For Newell Ewing, a twelve-year-old malcontent growing up in a middle-class Las Vegas subdivision, the Strip—“The neon. The halogen. The viscous liquid light”—is a bright abstraction, beads on the horizon as distant and unattainable as the moon. One Saturday evening, chaperoned by his older friend Kenny, Newell makes his first visit to the casinos. He never comes home. Charles Bock’s first novel, Beautiful Children, opens almost a year after the fateful August night Newell ran away.
Newell’s parents realize that their prolonged estrangement may have contributed to his disappearance. A former minor-league infielder, Lincoln “Link” Ewing sleeps in the guest room and continues to do his job, leasing convention space at the Kubla Khan casino, by rote. His homemaker wife, ex-showgirl Lorraine, maintains their empty nest while organizing a fund-raiser for runaways. Lincoln and Lorraine’s failure to connect undoubtedly wounded their son, but Newell’s folks are not the only ones responsible for his flight.
Swaths of Beautiful Children take place on the outskirts of the Ewings’ tale—in the cul-de-sacs, side streets, and convenience stores away from tourist thoroughfares. Here, where the city’s residents conduct their lives, the novel’s other major characters converge, including aspiring comic-book artist Kenny, whose behavior on the night in question dogs his conscience; Bing Beiderbixxe, the sad-sack professional inker Kenny admires; Cheri Blossom, the stripper Bing falls for, whose signature act is to place lit candles on her surgically augmented nipples; Ponyboy, Cheri’s heavily pierced would-be pornographer boyfriend; and the adolescent misfit infatuated with Ponyboy and known to the reader only as “the girl with the shaved head.”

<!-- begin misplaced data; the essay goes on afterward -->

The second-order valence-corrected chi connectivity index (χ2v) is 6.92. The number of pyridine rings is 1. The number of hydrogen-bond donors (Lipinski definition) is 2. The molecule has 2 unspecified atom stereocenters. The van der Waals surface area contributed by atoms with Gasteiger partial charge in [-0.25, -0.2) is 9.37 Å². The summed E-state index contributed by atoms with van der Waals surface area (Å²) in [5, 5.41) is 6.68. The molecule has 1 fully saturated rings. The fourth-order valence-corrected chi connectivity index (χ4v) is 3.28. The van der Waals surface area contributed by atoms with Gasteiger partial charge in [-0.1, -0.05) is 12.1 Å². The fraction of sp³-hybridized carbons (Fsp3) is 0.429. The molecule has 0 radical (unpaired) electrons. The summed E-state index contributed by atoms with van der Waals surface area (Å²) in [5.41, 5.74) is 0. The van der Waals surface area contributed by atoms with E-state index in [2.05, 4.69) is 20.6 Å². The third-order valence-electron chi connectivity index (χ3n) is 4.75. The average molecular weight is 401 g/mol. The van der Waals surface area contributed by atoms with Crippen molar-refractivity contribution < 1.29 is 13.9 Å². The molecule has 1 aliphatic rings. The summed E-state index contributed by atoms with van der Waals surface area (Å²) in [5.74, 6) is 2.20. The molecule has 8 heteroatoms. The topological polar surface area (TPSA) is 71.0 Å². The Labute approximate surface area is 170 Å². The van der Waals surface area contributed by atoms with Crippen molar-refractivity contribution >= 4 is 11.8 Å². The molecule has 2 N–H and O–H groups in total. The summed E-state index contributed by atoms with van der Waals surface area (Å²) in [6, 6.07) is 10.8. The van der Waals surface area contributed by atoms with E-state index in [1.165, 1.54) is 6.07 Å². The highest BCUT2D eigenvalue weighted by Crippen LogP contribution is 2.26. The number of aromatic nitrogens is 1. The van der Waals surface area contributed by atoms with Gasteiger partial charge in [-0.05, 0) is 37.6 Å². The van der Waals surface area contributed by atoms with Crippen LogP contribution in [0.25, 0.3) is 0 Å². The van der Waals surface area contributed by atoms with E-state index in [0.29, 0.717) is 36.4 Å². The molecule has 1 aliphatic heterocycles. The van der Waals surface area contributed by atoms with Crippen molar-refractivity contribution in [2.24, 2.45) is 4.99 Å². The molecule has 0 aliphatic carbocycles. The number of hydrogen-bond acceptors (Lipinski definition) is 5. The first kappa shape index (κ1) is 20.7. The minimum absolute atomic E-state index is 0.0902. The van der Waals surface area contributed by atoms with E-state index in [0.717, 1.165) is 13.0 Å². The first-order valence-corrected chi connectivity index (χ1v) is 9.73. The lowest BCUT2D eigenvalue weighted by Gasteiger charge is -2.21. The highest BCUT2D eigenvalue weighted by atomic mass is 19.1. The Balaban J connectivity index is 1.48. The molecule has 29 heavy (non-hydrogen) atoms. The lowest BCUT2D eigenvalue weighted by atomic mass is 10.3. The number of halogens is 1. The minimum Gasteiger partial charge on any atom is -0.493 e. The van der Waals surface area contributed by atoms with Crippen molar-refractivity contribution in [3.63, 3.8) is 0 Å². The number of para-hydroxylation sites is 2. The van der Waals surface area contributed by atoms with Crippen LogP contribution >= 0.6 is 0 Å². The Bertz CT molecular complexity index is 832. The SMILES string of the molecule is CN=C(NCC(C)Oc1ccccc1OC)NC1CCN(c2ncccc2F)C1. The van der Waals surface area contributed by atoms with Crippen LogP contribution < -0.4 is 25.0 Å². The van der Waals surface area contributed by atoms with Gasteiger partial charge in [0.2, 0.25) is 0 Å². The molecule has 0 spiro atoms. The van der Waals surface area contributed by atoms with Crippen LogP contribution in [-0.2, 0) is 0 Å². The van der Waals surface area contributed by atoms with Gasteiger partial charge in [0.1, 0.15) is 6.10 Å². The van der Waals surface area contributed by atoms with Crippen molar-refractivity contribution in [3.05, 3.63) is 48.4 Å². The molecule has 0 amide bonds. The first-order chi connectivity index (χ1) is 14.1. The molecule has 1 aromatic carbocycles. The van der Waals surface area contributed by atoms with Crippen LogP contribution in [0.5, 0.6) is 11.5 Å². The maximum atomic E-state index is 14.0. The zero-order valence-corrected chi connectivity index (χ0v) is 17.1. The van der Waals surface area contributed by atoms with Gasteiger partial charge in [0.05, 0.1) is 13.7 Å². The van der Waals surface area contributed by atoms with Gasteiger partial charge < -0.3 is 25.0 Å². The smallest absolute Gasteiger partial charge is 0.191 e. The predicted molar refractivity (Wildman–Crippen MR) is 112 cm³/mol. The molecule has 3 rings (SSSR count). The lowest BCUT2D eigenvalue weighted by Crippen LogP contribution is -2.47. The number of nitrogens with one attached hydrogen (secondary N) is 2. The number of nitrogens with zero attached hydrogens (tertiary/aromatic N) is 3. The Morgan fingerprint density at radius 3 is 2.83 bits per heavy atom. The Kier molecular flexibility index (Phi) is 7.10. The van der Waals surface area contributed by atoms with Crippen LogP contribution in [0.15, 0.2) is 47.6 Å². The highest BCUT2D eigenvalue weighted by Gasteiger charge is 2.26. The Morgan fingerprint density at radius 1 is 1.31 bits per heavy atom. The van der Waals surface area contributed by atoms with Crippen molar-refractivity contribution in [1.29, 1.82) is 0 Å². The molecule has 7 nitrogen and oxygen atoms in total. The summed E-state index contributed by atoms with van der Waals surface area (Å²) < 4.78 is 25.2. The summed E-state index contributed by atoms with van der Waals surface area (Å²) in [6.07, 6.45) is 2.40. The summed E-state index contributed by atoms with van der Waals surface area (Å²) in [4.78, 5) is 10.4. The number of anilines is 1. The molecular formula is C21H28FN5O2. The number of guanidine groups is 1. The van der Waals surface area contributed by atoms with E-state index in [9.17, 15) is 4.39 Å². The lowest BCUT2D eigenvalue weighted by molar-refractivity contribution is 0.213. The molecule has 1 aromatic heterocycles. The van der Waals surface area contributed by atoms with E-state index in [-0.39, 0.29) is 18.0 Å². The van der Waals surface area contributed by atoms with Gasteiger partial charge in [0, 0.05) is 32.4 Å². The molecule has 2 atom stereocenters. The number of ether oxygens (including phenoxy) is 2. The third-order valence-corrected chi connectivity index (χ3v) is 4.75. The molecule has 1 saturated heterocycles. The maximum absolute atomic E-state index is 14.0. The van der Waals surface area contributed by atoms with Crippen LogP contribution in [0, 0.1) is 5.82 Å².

If these descriptions sound like types, that’s because Bock has a proclivity for conveying his characters and their attitudes with generalizations that sound like a marketer identifying his target demographic. Admittedly, this suits the sociological aims of the book. But for a novelist concerned with the exploitation of minors, Bock writes about youth subcultures he appears to know little about, seemingly just to harness their edginess quotient. One of his anticonsumerist teens gripes, for example, that “clothing companies like Independent and Vans” rapaciously market their logo T-shirts to kids, when in fact Independent is a manufacturer of skateboard trucks and a company whose products are so respected and unassailable among skaters that they refer to them simply as “Indies.” On the subjects of comic books and punk rock, the author’s footing is similarly shaky.
At least Bock is wise enough to know that, to adults, teenagers are an inscrutable species. No matter what we learn about Newell, his motivations for leaving home remain a tantalizing mystery, much as the Strip once was to him.